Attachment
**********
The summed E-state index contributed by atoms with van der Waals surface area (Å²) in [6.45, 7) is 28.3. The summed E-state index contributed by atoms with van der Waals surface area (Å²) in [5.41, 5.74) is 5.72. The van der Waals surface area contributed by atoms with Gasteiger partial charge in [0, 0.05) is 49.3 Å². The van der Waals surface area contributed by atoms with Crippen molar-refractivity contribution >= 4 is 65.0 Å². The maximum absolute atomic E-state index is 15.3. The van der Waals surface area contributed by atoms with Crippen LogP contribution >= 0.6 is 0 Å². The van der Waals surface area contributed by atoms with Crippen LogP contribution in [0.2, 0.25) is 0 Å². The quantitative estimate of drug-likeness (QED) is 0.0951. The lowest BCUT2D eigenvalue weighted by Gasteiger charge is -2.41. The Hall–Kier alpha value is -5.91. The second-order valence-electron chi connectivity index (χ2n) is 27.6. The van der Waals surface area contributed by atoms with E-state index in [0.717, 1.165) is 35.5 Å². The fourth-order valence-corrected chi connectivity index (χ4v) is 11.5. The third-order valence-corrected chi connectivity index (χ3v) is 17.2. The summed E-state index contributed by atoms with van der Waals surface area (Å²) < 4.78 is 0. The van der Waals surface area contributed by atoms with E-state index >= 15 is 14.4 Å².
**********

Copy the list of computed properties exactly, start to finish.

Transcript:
The summed E-state index contributed by atoms with van der Waals surface area (Å²) in [6.45, 7) is 28.3. The summed E-state index contributed by atoms with van der Waals surface area (Å²) in [5.41, 5.74) is 5.72. The van der Waals surface area contributed by atoms with Gasteiger partial charge in [0, 0.05) is 49.3 Å². The van der Waals surface area contributed by atoms with Crippen molar-refractivity contribution >= 4 is 65.0 Å². The maximum absolute atomic E-state index is 15.3. The van der Waals surface area contributed by atoms with Crippen LogP contribution >= 0.6 is 0 Å². The van der Waals surface area contributed by atoms with Crippen LogP contribution in [0.2, 0.25) is 0 Å². The quantitative estimate of drug-likeness (QED) is 0.0951. The lowest BCUT2D eigenvalue weighted by Gasteiger charge is -2.41. The Hall–Kier alpha value is -5.91. The second-order valence-electron chi connectivity index (χ2n) is 27.6. The van der Waals surface area contributed by atoms with E-state index in [0.717, 1.165) is 35.5 Å². The fourth-order valence-corrected chi connectivity index (χ4v) is 11.5. The third-order valence-corrected chi connectivity index (χ3v) is 17.2. The summed E-state index contributed by atoms with van der Waals surface area (Å²) < 4.78 is 0. The van der Waals surface area contributed by atoms with E-state index >= 15 is 14.4 Å².